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Open access

Pauline Campos, Jamie J Walker and Patrice Mollard

In most species, survival relies on the hypothalamic control of endocrine axes that regulate critical functions such as reproduction, growth, and metabolism. For decades, the complexity and inaccessibility of the hypothalamic–pituitary axis has prevented researchers from elucidating the relationship between the activity of endocrine hypothalamic neurons and pituitary hormone secretion. Indeed, the study of central control of endocrine function has been largely dominated by ‘traditional’ techniques that consist of studying in vitro or ex vivo isolated cell types without taking into account the complexity of regulatory mechanisms at the level of the brain, pituitary and periphery. Nowadays, by exploiting modern neuronal transfection and imaging techniques, it is possible to study hypothalamic neuron activity in situ, in real time, and in conscious animals. Deep-brain imaging of calcium activity can be performed through gradient-index lenses that are chronically implanted and offer a ‘window into the brain’ to image multiple neurons at single-cell resolution. With this review, we aim to highlight deep-brain imaging techniques that enable the study of neuroendocrine neurons in awake animals whilst maintaining the integrity of regulatory loops between the brain, pituitary and peripheral glands. Furthermore, to assist researchers in setting up these techniques, we discuss the equipment required and include a practical step-by-step guide to performing these deep-brain imaging studies.

Free access

Norbert Chauvet, Taoufik El-Yandouzi, Marie-Noëlle Mathieu, Audrey Schlernitzauer, Evelyne Galibert, Chrystel Lafont, Paul Le Tissier, Iain C Robinson, Patrice Mollard and Nathalie Coutry

Our view of anterior pituitary organization has been altered with the recognition that folliculo-stellate (FS) and somatotroph cell populations form large-scale three-dimensional homotypic networks. This morphological cellular organization may optimize communication within the pituitary gland promoting coordinated pulsatile secretion adapted to physiological needs. The aim of this study was to identify the molecules involved in the formation and potential functional organization and/or signaling within these cell–cell networks. Here, we have focused on one class of cell adhesion molecules, the cadherins, since β-catenin has been detected in the GH cell network. We have characterized, by qPCR and immunohistochemistry, their cellular expression and distribution. We have also examined whether their expression could be modulated during pituitary tissue remodeling. The mouse anterior pituitary has a restricted and cell-type specific repertoire of cadherin expression: cadherin-11 is exclusively expressed in TSH cells; N-cadherin displays a ubiquitous expression pattern but with different levels of expression between endocrine cell types; E-cadherin is restricted to homotypic contacts between FS cells; while cadherin-18 is expressed both in somatotrophs and FS cells. Thus, each cell type presents a defined combinatorial expression of different subsets of cadherins. This cell-type specific cadherin expression profile emerges early during development and undergoes major changes during postnatal development. These results suggest the existence within the anterior pituitary of cell–cell contact signaling based on a defined pattern of cadherin expression, which may play a crucial role in cellular recognition during the formation and fate of pituitary cell homotypic networks.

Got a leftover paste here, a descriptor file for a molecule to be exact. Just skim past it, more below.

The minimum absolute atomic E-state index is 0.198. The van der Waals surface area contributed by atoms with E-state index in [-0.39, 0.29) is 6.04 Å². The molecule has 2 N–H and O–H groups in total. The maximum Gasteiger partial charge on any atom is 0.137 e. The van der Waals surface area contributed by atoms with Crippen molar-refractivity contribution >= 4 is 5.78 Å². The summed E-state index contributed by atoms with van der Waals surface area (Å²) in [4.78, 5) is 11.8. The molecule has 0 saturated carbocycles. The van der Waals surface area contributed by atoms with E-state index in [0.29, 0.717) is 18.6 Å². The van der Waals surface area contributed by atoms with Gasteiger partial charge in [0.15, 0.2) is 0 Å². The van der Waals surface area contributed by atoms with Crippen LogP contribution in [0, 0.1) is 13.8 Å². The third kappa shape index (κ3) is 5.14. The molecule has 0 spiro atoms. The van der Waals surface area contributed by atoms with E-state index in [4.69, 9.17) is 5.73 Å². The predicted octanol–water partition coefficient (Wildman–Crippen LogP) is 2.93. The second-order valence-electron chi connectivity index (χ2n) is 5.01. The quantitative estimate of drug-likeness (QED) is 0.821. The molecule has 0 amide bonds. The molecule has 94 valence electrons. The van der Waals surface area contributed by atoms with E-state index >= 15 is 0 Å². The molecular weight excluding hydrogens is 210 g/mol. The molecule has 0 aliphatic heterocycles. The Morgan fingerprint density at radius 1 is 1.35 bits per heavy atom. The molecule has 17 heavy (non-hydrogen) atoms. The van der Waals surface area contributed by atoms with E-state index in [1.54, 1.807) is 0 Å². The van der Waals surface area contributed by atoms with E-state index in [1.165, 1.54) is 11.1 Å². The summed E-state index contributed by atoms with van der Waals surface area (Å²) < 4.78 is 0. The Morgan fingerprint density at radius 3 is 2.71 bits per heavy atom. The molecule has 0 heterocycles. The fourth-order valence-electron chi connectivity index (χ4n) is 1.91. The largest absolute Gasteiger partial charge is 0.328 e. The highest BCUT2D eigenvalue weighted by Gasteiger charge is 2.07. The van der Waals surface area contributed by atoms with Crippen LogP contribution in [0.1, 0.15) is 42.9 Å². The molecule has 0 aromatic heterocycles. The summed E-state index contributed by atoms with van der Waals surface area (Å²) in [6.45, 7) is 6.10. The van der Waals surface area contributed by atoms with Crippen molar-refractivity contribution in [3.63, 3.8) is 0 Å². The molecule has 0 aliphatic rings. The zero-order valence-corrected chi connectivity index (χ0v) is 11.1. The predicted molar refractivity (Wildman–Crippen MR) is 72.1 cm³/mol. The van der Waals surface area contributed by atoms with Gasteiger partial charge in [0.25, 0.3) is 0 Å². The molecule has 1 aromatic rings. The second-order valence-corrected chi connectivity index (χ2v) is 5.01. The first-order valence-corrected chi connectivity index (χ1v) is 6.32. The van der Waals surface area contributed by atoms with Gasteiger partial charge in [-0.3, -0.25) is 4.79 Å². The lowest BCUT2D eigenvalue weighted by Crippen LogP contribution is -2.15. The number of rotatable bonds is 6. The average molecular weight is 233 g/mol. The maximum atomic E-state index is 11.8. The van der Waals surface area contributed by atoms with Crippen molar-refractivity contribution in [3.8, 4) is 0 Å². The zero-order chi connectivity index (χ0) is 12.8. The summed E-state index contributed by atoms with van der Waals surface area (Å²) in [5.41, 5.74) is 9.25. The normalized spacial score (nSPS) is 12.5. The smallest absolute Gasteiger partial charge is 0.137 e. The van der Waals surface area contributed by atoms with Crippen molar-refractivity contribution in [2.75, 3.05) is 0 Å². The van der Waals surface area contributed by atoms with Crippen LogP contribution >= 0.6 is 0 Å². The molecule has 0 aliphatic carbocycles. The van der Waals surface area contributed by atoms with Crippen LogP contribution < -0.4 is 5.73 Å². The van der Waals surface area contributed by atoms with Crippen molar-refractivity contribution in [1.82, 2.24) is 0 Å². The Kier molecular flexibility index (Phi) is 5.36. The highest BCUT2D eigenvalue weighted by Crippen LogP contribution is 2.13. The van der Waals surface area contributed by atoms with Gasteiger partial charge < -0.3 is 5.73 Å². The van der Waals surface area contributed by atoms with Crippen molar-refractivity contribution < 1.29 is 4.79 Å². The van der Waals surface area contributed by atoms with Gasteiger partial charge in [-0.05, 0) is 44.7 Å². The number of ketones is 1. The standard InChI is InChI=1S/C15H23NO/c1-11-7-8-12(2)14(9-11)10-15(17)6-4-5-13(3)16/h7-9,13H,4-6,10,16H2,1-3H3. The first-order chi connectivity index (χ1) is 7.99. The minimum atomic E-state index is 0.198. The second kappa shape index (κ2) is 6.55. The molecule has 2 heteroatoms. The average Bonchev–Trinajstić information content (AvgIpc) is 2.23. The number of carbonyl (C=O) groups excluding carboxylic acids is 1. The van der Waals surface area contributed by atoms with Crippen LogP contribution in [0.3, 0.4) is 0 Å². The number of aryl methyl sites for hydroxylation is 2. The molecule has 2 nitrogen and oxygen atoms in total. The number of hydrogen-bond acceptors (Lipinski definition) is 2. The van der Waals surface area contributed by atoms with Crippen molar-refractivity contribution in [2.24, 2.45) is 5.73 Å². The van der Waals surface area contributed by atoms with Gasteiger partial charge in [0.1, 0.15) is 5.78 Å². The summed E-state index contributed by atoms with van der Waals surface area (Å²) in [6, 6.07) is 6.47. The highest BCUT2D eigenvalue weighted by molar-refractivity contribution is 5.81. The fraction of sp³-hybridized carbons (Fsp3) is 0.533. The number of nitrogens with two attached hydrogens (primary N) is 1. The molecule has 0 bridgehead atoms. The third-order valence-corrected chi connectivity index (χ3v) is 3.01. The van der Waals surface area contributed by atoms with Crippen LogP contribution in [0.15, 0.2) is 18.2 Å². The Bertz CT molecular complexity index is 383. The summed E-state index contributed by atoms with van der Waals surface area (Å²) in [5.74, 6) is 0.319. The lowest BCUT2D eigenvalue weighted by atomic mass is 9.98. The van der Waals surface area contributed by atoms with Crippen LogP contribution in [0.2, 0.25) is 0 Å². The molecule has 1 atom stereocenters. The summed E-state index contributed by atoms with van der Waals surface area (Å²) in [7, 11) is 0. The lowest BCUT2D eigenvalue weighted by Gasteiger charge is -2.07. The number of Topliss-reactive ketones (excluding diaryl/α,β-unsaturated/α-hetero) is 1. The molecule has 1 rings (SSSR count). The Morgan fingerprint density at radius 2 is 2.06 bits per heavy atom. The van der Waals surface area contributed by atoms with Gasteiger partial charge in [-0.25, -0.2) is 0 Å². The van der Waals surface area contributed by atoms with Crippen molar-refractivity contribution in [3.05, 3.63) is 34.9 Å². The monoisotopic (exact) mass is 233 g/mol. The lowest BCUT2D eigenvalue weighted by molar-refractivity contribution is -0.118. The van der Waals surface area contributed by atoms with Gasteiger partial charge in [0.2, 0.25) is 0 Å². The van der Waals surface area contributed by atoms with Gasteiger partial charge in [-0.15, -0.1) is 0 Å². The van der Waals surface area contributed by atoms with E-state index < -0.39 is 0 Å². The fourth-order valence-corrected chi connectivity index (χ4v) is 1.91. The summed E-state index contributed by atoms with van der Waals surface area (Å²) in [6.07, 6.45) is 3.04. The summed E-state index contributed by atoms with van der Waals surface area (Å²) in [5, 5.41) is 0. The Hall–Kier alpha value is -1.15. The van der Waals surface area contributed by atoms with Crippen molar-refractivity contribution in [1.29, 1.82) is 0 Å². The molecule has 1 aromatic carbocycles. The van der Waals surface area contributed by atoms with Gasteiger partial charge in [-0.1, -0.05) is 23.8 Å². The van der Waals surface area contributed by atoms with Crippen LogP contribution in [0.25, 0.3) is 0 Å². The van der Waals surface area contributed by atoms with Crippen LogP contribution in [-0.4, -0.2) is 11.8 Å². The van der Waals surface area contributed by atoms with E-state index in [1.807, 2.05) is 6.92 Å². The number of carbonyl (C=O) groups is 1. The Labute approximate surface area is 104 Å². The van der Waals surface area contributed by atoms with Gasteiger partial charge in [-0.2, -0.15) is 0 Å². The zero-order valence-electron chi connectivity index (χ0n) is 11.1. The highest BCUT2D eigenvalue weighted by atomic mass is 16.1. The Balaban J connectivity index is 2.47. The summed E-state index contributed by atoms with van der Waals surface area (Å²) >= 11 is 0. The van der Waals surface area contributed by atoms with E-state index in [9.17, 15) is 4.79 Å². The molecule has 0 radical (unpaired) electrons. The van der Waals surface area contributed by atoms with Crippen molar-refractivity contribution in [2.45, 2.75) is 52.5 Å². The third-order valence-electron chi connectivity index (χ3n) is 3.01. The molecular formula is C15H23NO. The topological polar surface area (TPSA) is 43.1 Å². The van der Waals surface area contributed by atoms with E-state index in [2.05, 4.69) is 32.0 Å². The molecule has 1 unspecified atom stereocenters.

Restricted access

Thomas M Braxton, Dionne E A Sarpong, Janine L Dovey, Anne Guillou, Bronwen A J Evans, Juan M Castellano, Bethany E Keenan, Saja Baraghithy, Sam L Evans, Manuel Tena-Sempere, Patrice Mollard, Joseph Tam and Timothy Wells

Human Prader–Willi syndrome (PWS) is characterised by impairments of multiple systems including the growth hormone (GH) axis and skeletal growth. To address our lack of knowledge of the influence of PWS on skeletal integrity in mice, we have characterised the endocrine and skeletal phenotype of the PWS-ICdel mouse model for ‘full’ PWS and determined the impact of thermoneutrality. Tibial length, epiphyseal plate width and marrow adiposity were reduced by 6, 18 and 79% in male PWS-ICdel mice, with osteoclast density being unaffected. Similar reductions in femoral length accompanied a 32% reduction in mid-diaphyseal cortical diameter. Distal femoral Tb.N was reduced by 62%, with individual trabeculae being less plate-like and the lattice being more fragmented (Tb.Pf increased by 63%). Cortical strength (ultimate moment) was reduced by 26% as a result of reductions in calcified tissue strength and the geometric contribution. GH and prolactin contents in PWS-ICdel pituitaries were reduced in proportion to their smaller pituitary size, with circulating IGF-1 concentration reduced by 37–47%. Conversely, while pituitary luteinising hormone content was halved, circulating gonadotropin concentrations were unaffected. Although longitudinal growth, marrow adiposity and femoral geometry were unaffected by thermoneutrality, strengthened calcified tissue reversed the weakened cortex of PWS-ICdel femora. While underactivity of the GH axis may be due to loss of Snord116 expression and impaired limb bone geometry and strength due to loss of Magel2 expression, comprehensive analysis of skeletal integrity in the single gene deletion models is required. Our data imply that thermoneutrality may ameliorate the elevated fracture risk associated with PWS.